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Five Fun Facts about the Planet Jupiter: Question and Answer

How Big Is the Biggest Planet? And What's with the Big Red Spot?

Jupiter, the fifth planet from the sun, is our solar system's largest planet and was first studied by Galileo Galilei in 1610. Since then, we have learned much more about this massive planet. It is so large that it could fit one thousand Earths. If Earth were a nickel, Jupiter would be a basketball. Eleven earths can fit along the diameter of Jupiter.

If we were to look through a telescope, we would see a large red spot on Jupiter's surface, one of its massive, unpredictable thunderstorms surrounding the planet. That red spot alone is twice as massive as our entire world. Only recently, a "dark spot" has also been found on Jupiter's North Pole, which is nearly as large as the red spot. Unlike the red spot, it was only recently discovered, where the red spot has been documented for over three hundred years.

If we were on a jumbo jet, it would take us two to three weeks to travel around Jupiter, whereas on Earth, it only takes two days. It also revolves much more quickly than Earth, but its rotation around the sun is much slower, taking twelve Earth years to complete the travel. Its large mass produces a heavy gravitational pull, which means a hundred-pound woman would weigh two-hundred-sixty-four pounds on Jupiter's surface. So how big exactly is this planet? Check out this table!

Size in Comparison to Earth per NASA



1,431,281,810,739,360 km3 aproximately 1.5 X 10^15 km3

1,083,206,916,846 km3 approximately 1 X 10^12 km3


1,898,130,000,000,000,000,000,000,000 kg approximately 1. x 10^27 kg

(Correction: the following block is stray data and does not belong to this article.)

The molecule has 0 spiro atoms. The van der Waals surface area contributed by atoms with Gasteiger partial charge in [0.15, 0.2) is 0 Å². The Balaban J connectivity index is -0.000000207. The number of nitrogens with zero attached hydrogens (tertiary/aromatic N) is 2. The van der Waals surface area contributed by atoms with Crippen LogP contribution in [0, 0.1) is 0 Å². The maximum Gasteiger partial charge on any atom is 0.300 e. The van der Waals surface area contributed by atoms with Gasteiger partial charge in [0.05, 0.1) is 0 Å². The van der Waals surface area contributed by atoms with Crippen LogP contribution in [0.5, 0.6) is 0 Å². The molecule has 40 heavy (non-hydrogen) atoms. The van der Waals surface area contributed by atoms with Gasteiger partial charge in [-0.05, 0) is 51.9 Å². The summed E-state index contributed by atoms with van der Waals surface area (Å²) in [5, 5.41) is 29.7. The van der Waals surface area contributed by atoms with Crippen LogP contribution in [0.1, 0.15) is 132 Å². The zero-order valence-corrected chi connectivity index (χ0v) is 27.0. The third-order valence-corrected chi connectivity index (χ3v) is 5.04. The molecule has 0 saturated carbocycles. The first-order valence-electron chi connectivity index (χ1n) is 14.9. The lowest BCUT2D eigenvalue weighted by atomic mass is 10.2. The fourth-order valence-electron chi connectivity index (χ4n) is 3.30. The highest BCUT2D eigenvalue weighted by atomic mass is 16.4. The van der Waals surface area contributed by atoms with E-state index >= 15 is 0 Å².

5,972,190,000,000,000,000,000,000 kg approximately 6 X 10^24

Circumference at Equator

439,264 km

40,030 km

Jupiter's Spot

Jupiters images often show a spot on the surface, which is actually a huricane taking place.

Jupiters images often show a spot on the surface, which is actually a huricane taking place.

What Is Jupiter's Atmosphere Made Of?

To the naked eye, Jupiter's atmosphere appears to be similar to Earth's, except the clouds are not white like ours. They are multicolored because of the many chemicals in the atmosphere. The colors result from sulfur and phosphorus-containing gases that emerge from its warm interior.

The atmosphere is comprised mainly of hydrogen. Helium makes up 15 percent of the atmosphere, the second most plentiful chemical in Jupiter's atmosphere. Other gases found in the atmosphere include small amounts of ammonia, methane, acetylene, ethane, phosphine, and water vapor. The planet has the same materials as a star, but it was not massive enough to ignite. It contains the largest ocean of any world, except instead of a sea of water, it is an ocean of hydrogen.